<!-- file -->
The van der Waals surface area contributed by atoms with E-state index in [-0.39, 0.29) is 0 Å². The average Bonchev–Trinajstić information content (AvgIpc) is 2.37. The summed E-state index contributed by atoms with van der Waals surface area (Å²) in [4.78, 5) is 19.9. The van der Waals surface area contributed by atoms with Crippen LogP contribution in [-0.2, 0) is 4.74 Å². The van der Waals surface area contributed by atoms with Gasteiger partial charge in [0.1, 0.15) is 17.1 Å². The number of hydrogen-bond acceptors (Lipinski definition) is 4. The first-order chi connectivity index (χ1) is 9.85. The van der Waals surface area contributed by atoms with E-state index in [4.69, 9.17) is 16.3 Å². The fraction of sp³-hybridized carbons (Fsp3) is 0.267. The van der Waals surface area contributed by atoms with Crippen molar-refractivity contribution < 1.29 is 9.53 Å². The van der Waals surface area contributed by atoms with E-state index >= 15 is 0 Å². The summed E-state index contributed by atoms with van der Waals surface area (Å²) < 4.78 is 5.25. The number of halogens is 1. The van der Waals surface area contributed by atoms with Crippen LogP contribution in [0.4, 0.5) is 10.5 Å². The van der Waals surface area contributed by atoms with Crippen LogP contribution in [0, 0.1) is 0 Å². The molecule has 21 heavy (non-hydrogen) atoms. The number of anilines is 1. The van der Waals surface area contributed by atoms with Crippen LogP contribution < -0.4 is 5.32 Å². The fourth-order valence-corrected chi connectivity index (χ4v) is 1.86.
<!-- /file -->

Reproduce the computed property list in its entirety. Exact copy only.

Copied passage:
The van der Waals surface area contributed by atoms with E-state index in [-0.39, 0.29) is 0 Å². The average Bonchev–Trinajstić information content (AvgIpc) is 2.37. The summed E-state index contributed by atoms with van der Waals surface area (Å²) in [4.78, 5) is 19.9. The van der Waals surface area contributed by atoms with Crippen LogP contribution in [-0.2, 0) is 4.74 Å². The van der Waals surface area contributed by atoms with Gasteiger partial charge in [0.1, 0.15) is 17.1 Å². The number of hydrogen-bond acceptors (Lipinski definition) is 4. The first-order chi connectivity index (χ1) is 9.85. The van der Waals surface area contributed by atoms with E-state index in [4.69, 9.17) is 16.3 Å². The fraction of sp³-hybridized carbons (Fsp3) is 0.267. The van der Waals surface area contributed by atoms with Crippen molar-refractivity contribution < 1.29 is 9.53 Å². The van der Waals surface area contributed by atoms with E-state index >= 15 is 0 Å². The summed E-state index contributed by atoms with van der Waals surface area (Å²) < 4.78 is 5.25. The number of halogens is 1. The van der Waals surface area contributed by atoms with Crippen LogP contribution in [0.4, 0.5) is 10.5 Å². The van der Waals surface area contributed by atoms with Crippen LogP contribution in [0, 0.1) is 0 Å². The molecule has 21 heavy (non-hydrogen) atoms. The number of anilines is 1. The van der Waals surface area contributed by atoms with Crippen LogP contribution < -0.4 is 5.32 Å². The fourth-order valence-corrected chi connectivity index (χ4v) is 1.86.